Master tactician. Ingenious inventor. Brave settler. Most games allow players to explore the noblest aspects of the human race. They help us to create tales of courage, triumph, fortune, and strength. They show us what it’s like to be at the top of our fields, to go boldly into the frontiers of land and space, and to reach heights that we, in our real lives, know to be impossible.
Walk the Plank! is not one of these games.
Instead, this game shows us the basest, most ridiculously stupid depths to which humanity can sink in the most humorous and absurd ways possible.
Players are amongst the stupidest and laziest pirates on board the ship, and the captain has finally had enough. He’d love to throw the whole lot overboard, but he needs to save two of this motley bunch in order to keep the ship running. So, naturally, what better way to determine who lives and who dies than a fight to the death atop the ship’s plank?
Walk the Plank! is a beautifully simple game for 3 – 5 players. The game takes next to no time to set up, and the playthroughs can be almost as short. The board consists of four tiles: the ship tile, the three plank segments, and the kraken tile. Each player has three pirates pawns, and all pawns begin the game on the ship.
Each player also has a hand of ten cards. Unlike a deckbuilding or traditional card game, all ten cards are available for the player to choose from – there is no deck, no drawing, and no discarding. The cards are used to issue commands to the pirate pawns, and each card tells one of the player’s pirates to do something different, like shove another pirate, retract the plank, or run for the safety of the ship.
The game is played out over a number of short rounds. At the beginning of the round, each player chooses three cards from their hand and lays them face-down on the table in the order they wish them to be revealed. These are the three actions that will be taken by one of their pirates each turn.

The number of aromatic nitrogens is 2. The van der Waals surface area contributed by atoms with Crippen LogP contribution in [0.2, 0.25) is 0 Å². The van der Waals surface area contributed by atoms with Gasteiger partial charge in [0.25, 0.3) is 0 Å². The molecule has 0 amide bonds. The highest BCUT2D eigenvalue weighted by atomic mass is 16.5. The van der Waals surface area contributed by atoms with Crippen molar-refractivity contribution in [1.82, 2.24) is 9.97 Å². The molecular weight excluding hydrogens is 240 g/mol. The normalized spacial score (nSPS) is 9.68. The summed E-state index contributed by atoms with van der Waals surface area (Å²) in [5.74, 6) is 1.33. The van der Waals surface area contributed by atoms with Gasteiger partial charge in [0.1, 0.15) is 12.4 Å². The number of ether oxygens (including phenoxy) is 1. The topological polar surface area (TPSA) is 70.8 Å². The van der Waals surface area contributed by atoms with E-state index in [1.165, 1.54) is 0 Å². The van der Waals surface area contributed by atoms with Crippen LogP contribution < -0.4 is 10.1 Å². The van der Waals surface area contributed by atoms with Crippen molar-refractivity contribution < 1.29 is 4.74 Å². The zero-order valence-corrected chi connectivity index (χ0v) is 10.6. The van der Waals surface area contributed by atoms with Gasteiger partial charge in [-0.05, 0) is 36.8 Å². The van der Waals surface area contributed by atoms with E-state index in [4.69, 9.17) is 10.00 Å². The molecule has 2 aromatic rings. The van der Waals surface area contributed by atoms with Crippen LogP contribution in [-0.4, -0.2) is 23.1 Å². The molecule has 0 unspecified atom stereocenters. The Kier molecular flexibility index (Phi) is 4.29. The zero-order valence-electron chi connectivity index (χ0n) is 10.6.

Once everyone has selected their cards, the first player flips over their first card and selects one of their pirates to perform that action. If the action can be performed, it must be – regardless of whether or not it hurts the current player’s own pirates. These are, after all, the stupidest pirates on the ship.
After the first player has resolved the first card, the second player flips theirs, and so on. Players continue taking turns revealing cards until all of the cards have been resolved.
Players then return all cards back into their hand unless a card they played has a skull-and-crossbones on it, as these are more powerful cards that cannot be played two rounds in a row. The will be able to retrieve them the following round. Lastly, the first player marker rotates.
If any pirates have the misfortune of falling off the ship during the course of card actions, they are eaten by the hungry kraken and are out of the game. The game is over at the end of a round in which there are two or fewer pirates remaining. The players whose pirates have survived the brawl are declared the winners. The losers are those who are, well, dead.
An Omelet Full of Pirates and Chaos